Becoming a Foster Parent
What Is Foster Care?
Foster care provides children with a temporary home and family when their parents are unable to meet their needs and keep them safe. There are many reasons a child may be removed from his/her biological home. It could be due to physical, emotional or sexual abuse or due to neglect. Foster care provides these children with a stable, safe and nurturing environment while their parents work on improving their situations.
Foster care is designed to be a temporary solution to meet the children's needs until they can return home safely. A child may remain in foster care for a few days or many months. Recent legislative changes have been designed to minimize the length of time a child spends in foster care.
Whenever possible, children are returned to their birth parents. Foster parents are encouraged to work towards reuniting the child with his/her parents. Contacts include the biological parent participating in visitation, doctor appointments and school activities.
Before a child is placed in a particular home, the foster parent receives background information about the child, including any medical, physical and behavior problems that exist, as well as any mental health issues. Based on the information provided, the foster parent can make an informed decision as to whether they think a particular child would be a good match for their family.
Foster Parent Qualities?
Desire - Foster parents should possess a natural liking for children and enjoy caring for them. Foster parents should have a desire to make a difference in a child's life.
Stability - One of the biggest needs foster children have is the need for stability. Foster parents should have a stable home and personal life. Foster parents should be mature adults, happy in their own lives, who can provide children with love, security, understanding and stability. They should have the ability to remain calm in times of crisis and have a lot of patience.
Acceptance - Foster children need to be accepted, regardless of their actions or behaviors. Many foster children have suffered crises in their own home and may be resentful, bad-tempered or angry. Foster parents need to have the ability to give children affection and caring without expecting an immediate return of love and appreciation.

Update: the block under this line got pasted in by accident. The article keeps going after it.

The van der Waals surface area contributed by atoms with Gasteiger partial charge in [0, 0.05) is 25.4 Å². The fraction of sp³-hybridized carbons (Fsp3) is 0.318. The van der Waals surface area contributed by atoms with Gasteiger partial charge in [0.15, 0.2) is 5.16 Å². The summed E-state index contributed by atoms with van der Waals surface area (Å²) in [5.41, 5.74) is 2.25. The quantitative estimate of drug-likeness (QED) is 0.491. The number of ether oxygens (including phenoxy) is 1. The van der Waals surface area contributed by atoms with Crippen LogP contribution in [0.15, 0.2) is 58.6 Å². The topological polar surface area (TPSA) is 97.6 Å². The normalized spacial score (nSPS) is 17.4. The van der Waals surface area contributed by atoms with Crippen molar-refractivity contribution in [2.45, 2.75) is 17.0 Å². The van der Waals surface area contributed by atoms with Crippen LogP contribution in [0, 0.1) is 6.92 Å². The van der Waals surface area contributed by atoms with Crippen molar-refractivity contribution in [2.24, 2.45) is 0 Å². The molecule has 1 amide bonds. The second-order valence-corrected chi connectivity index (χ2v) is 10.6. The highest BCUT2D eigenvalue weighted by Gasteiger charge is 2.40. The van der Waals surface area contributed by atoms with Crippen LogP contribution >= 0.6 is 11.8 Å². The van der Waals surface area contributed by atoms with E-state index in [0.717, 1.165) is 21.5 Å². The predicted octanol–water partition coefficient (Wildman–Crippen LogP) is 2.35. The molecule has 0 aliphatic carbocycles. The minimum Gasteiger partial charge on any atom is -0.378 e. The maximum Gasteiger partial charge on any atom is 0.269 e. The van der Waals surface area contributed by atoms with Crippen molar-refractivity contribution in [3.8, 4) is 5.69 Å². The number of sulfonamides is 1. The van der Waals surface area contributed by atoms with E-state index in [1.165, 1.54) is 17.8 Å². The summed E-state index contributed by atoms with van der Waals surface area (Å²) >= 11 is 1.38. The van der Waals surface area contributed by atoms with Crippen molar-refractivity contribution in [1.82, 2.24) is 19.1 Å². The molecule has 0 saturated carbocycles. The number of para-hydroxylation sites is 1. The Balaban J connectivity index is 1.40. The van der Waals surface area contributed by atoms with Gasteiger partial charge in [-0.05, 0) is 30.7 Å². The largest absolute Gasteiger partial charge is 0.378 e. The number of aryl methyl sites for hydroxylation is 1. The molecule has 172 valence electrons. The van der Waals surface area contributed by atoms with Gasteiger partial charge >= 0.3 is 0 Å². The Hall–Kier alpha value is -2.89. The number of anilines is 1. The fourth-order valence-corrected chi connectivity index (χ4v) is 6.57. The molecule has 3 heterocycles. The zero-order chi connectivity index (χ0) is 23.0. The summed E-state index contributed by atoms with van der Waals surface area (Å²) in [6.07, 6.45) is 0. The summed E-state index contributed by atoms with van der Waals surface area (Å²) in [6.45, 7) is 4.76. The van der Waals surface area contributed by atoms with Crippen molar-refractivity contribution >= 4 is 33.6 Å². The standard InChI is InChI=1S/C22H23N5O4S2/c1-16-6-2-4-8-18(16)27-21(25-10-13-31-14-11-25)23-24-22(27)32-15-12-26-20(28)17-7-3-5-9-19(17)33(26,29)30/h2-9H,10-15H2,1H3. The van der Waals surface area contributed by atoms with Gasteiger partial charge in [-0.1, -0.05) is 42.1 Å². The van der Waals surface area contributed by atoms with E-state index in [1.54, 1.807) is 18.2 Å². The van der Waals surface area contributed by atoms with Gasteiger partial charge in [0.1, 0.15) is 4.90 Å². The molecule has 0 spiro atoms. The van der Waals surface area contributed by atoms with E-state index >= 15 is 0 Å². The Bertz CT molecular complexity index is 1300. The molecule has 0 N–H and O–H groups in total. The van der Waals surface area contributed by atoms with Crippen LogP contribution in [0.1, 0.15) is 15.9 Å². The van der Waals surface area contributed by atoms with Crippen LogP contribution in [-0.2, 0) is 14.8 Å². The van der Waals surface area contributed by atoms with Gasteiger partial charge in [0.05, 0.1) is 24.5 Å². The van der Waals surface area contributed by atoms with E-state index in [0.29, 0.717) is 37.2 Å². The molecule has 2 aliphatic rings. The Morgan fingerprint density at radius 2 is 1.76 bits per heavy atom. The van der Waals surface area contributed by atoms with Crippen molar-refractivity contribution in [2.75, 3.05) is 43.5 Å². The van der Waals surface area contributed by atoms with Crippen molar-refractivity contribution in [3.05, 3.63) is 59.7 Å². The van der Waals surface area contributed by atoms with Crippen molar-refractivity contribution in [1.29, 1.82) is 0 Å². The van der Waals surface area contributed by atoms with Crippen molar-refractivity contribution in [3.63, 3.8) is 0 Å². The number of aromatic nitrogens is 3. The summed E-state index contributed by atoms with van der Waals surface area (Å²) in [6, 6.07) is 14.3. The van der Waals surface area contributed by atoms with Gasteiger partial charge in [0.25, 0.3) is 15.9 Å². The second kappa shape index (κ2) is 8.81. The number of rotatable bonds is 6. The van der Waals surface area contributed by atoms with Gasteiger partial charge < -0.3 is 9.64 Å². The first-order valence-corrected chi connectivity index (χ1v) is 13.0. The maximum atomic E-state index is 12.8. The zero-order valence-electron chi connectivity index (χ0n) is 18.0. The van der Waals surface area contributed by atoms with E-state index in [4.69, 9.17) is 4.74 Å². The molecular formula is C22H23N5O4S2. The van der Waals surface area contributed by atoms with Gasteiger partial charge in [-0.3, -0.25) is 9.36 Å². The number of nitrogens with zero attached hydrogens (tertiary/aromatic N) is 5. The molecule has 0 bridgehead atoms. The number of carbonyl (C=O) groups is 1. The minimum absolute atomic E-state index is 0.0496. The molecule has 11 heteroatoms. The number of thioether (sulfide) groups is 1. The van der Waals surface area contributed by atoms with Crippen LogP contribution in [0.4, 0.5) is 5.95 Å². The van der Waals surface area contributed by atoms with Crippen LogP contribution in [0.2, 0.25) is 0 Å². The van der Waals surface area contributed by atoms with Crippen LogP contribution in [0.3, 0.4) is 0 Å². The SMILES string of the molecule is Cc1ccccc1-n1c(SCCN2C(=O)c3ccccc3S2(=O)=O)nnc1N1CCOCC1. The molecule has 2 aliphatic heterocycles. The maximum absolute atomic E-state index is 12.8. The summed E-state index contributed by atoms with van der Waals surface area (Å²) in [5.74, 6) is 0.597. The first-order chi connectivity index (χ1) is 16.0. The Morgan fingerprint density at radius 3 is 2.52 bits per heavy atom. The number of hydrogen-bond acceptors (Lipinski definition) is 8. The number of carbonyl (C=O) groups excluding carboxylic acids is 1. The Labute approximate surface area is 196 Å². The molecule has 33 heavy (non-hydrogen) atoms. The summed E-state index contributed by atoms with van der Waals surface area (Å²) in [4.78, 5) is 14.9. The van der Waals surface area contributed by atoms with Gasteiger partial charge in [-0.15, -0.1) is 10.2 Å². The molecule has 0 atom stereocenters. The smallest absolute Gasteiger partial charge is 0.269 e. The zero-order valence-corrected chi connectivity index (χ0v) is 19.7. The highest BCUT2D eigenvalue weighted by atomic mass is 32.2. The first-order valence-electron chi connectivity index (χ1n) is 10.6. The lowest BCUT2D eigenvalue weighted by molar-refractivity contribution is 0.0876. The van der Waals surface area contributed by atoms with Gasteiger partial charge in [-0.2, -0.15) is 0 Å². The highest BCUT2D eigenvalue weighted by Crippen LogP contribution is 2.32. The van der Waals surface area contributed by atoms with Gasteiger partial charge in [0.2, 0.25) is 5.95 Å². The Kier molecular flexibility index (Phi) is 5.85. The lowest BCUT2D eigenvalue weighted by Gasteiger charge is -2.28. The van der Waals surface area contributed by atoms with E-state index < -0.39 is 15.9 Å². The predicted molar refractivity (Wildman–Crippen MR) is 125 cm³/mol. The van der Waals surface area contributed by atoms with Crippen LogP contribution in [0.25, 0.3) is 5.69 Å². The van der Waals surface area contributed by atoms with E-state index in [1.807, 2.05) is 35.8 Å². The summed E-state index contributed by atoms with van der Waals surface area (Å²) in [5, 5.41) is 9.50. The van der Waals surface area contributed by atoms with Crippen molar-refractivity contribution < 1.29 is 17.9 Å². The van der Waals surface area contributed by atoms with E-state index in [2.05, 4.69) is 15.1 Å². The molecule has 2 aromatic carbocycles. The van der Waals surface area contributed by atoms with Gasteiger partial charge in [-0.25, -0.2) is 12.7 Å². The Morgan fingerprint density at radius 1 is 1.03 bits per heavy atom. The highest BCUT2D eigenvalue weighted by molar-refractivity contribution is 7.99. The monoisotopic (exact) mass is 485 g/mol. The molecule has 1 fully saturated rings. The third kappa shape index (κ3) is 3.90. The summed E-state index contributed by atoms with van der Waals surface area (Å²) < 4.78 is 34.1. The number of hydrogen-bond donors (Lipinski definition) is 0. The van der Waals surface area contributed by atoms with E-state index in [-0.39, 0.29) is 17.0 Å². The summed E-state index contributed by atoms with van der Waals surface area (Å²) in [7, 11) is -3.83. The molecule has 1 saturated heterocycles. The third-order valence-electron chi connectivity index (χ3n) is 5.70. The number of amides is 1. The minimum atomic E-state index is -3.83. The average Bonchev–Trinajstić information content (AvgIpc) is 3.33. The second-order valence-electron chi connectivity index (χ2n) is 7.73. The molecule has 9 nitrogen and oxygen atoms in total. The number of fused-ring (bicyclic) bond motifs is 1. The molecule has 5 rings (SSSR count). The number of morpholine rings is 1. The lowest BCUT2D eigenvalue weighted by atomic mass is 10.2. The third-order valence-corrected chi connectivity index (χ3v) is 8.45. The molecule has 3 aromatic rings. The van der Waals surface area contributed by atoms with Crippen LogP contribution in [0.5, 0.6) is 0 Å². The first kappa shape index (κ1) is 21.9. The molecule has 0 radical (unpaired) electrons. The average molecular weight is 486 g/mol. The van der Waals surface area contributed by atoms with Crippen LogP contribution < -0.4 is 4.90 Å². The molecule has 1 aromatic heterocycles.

Availability - Fostering requires a lot of time. Responsibilities include taking children to medical appointments, therapy appointments, transportation, as well as spending quality time with them.
Cooperation - Foster parents in Door County are considered a part of a team. Their help is needed in developing plans concerning what is in the best interest of the child. Other members of the team include the biological parents, the social workers, other family members and at times, attorneys. During the first 6 - 12 months in care, the goal is to reunite children with their parents.
Family - An active commitment to fostering needs to come from all members of the family. The entire foster family needs to be willing to open their homes and their hearts to children. Foster children need to feel they are a part of the entire family.
Knowledge - Fostering requires a basic knowledge of child care skills, as well as familiarity of the stages of child development. These skills should help foster parents identify emotional, physical and behavioral indicators of abuse and neglect, as well as provide age appropriate discipline.
Training is necessary to prepare foster parents and help them to continue to develop as a foster parent.
Being a successful foster parent means continuing to learn through:
Classes and other training methods
Reading books or magazines
Talking with other foster parents
Continually developing new skills
Each foster parent is required to complete training in relation to their Level of Care certification. Training requirements fall into three categories:
All licensed foster parents receive a foster care payment to reimburse for the care of a foster child, called the Uniform Foster Care Rate. The foster care licensing agency will provide foster parents with a copy of a brochure explaining the Uniform Foster Care Rate, reimbursement amounts, clothing allowances, and how to appeal the foster care rate.
See Wisconsin Foster Care FAQs: https://dcf.wisconsin.gov/fostercare/faq to answer more questions you may have, or call us! Door County Health and Human Services (920) 746-7155, [email protected]